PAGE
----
, in seconding the motion, said, that after the very minute and luminous statement made by his hon. Friend, he should not enter into any further details upon the subject. He thought the enforcement of the decision come to by the congress of Vienna with respect to the navigation of rivers, was an object particularly deserving of the attention of the noble Viscount, the Secretary for Foreign Affairs. He did not say the noble Viscount was to blame in this case, but there certainly appeared to have been an unjustifiable obstruction to the navigation of the Elbe by the regulations now under discussion. He thought that the noble Viscount now had both the will and the power to remove the grievances which were complained of, and that nothing was wanted but an expression of the opinion of the House upon the subject. Too little attention had been paid by the House to the state of our foreign trade, although at the present time it was a subject particularly entitled to consideration.

Viscount Palmerston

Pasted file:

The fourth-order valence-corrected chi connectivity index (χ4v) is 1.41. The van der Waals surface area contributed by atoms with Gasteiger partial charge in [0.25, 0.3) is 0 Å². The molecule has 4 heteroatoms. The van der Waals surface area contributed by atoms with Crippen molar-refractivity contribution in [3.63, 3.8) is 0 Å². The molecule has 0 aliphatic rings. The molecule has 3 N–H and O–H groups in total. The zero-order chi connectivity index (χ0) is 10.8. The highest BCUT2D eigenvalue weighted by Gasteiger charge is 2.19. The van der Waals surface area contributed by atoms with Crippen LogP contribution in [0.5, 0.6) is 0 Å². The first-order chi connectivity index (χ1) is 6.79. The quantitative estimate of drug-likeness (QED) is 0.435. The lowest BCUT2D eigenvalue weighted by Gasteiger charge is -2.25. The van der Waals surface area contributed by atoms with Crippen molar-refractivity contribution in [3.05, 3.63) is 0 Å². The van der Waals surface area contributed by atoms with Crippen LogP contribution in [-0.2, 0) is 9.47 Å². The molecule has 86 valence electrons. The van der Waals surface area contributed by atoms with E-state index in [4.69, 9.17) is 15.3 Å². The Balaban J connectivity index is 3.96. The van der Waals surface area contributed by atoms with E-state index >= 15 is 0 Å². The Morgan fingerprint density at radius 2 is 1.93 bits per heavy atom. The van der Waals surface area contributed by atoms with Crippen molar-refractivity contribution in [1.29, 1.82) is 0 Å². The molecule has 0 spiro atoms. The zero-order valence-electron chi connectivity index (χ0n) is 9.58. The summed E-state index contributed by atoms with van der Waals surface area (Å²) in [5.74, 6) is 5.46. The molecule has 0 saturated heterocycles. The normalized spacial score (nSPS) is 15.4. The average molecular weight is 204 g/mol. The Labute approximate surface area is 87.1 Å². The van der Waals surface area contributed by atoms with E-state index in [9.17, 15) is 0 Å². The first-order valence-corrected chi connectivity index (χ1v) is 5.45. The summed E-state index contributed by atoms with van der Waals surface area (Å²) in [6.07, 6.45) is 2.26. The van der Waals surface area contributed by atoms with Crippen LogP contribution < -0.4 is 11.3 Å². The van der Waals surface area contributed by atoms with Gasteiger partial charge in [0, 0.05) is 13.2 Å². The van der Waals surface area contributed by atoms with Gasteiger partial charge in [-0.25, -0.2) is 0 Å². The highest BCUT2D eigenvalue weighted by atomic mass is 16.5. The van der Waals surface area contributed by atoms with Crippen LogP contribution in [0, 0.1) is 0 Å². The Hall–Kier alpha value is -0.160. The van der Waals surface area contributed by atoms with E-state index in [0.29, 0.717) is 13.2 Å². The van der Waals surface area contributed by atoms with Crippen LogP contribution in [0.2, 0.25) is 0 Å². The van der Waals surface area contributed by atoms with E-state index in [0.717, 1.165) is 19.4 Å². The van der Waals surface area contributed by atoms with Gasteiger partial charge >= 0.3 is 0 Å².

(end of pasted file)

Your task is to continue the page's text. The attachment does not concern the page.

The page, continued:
considered the question brought forward by the hon. Member for Hull to be undoubtedly one of great importance and interest to the commerce of the country, and so far he agreed in the view which the hon. Member took of the subject. He was afraid, however, that the question was not quite so simple in its elements as the hon. Member appeared to think. It was complicated with the arrangements made by old treaties, with the transfer of territories, and with the provisions which had been agreed to at the congress of Vienna, referring to plenipotentiaries from the states through which the rivers of Germany passed the regulation of matters connected with their navigation. The subject had not been allowed to sleep since the discussion that had taken place upon it last year; her Majesty's Government had pressed the government of Hanover to place the Stade tolls on a more rational foundation, and one more consistent with what we were entitled to expect. It was only, however, within the last few weeks that he had received the answer of the Hanoverian government to the representation made by our minister at that court. The answer was under the consideration of his right hon. Friend the President of the Board of Trade, and her Majesty's Government were proceeding to determine what steps should now be taken. Such being the state of this matter, being the subject of negotiation between the two governments, he presumed his hon. Friend and the House would feel that it would, perhaps, be premature to come to the particular resolution proposed, and he would therefore suggest the propriety of postponing, at all events for the present, to call on the House to enforce the opinion contained in the resolution, leaving her Majesty's Government, of whose sincerity and good intentions he was sure his hon. Friend entertained no doubt whatever, the opportunity of trying by negotiation with the government of Hanover to place these duties on a footing more satisfactory to the hon. Member, the House, and the commercial interests of the country. For the same reason, the subject being now matter of negotiation between the two governments, he thought his hon. Friend would feel, that it would not be expedient or advantageous that he should enter at present into a discussion of those various questions which had been started with regard to the right of Hanover either to levy a toll at all, or the particular tolls of which complaint was made; at the same time he was quite prepared to say it was the opinion of her Majesty's Government that the tariff under which these duties were now levied was not one which Hanover was entitled to enforce; and upon that footing it was that their negotiations with Hanover had hitherto been placed. This was a question in which England was not alone concerned. Negotiations had been going on with Hanover, on the part of Hamburg and Denmark, on this very subject. He would not, therefore, go into an investigation of the particular grounds on which this motion had been brought forward, but would only submit to the consideration of the Member for Hull whether it would not be better, even with a view to the objects which both his hon. Friend and himself contemplated, not to call upon the House at present to pronounce an opinion which he maintained they were not, in a Parliamentary sense, in possession of sufficient grounds to justify. The latter part of the motion was, of course, unnecessary, her Majesty's Government being actively and sedulously employed in endeavouring to relieve British commerce from those vexatious imposts of which his hon. Friend complained. The hon. Gentleman who seconded the motion stated what was undoubtedly true, that the navigation of the great rivers of Europe was a matter of the utmost interest to all commercial countries; and perhaps it might also be true, that the different powers who, by the treaty of Vienna, were deputed to arrange these matters, had not, with respect to all those rivers, been as active in carrying the stipulations of that treaty into effect as one might have expected, even from a regard to their own interests; because, although with regard to the Rhine a convention had been held and regulations established, yet there were many other large rivers in reference to which no such proceedings had hitherto taken place. There was at this moment an unsettled question between Spain and Portugal with respect to the navigation of the Douro, which came within the stipulations of that treaty. The Danube also was a most important river, to which, unquestionably, the stipulations of the treaty of Vienna must now be considered as applicable, because Russia, having by the treaty of Adrianople acquired possession of the banks of the lower part of the Danube, and the upper part belonging to Austria, both powers being parties to the treaty of Vienna, he apprehended its stipulations must now be considered as applicable to that river, whatever question might formerly have arisen with regard to Austria, which was, and Turkey, which was not, a party to that treaty. With respect to the accumulation of deposits at the Soulineh mouth of the Danube, he begged to state that the matter had not escaped the attention of Government. They were in communication with the parties interested for the purpose of effecting the removal of the obstructions to navigation in that quarter, and means were about to be taken for clearing the channel to its original depth, so as to admit vessels of from thirteen to fourteen feet draught. He must again assure the hon. Member and the House, that Government was duly impressed with the extreme importance of the commercial interests of the country. Every one who took the shallowest and most superficial view of the subject must see that our political importance, if not our existence as an independent country, must depend on the resources which our commerce affords, and therefore any Government which was inattentive to what constituted the fundamental support of the political influence of England must be extremely unfit to manage those interests which were committed to their care. Her Majesty's present Government had done much, although he would not say as much as they wished to accomplish; it was not for any Government, in matters where other nations were concerned, to be able to do all they wished or attempted; and the House must be aware, that although in this country public opinion in general was so enlightened in matters of commerce that there were fewer difficulties than in former times in carrying points for the enlargement of commercial enterprise and intercourse, yet in other countries there were difficulties to be encountered, arising, first of all, from the want of that information which had been diffused in this country, and also perhaps—he must not disguise it—from some degree of jealousy of our political power, and a wish in other quarters to reduce those sources whence our political power derived so materially its strength. He assured his hon. Friend, that not only with regard to this particular matter, but all those other questions in which the commerce of the country was concerned, her Majesty's Government would not only endeavour to do their utmost to increase commercial facilities, but would feel obliged to any hon. Gentleman to point out measures which might not suggest themselves to their minds, thereby assisting and strengthening their exertions to carry such objects, by showing that when the British Government talked to other governments on these matters, they were not merely speaking the opinion of the executive, but responding to the deep feeling of the country, and that they would be backed by the country in any measures it might be necessary to take in order to protect the interests and enlarge the sphere of our commercial intercourse.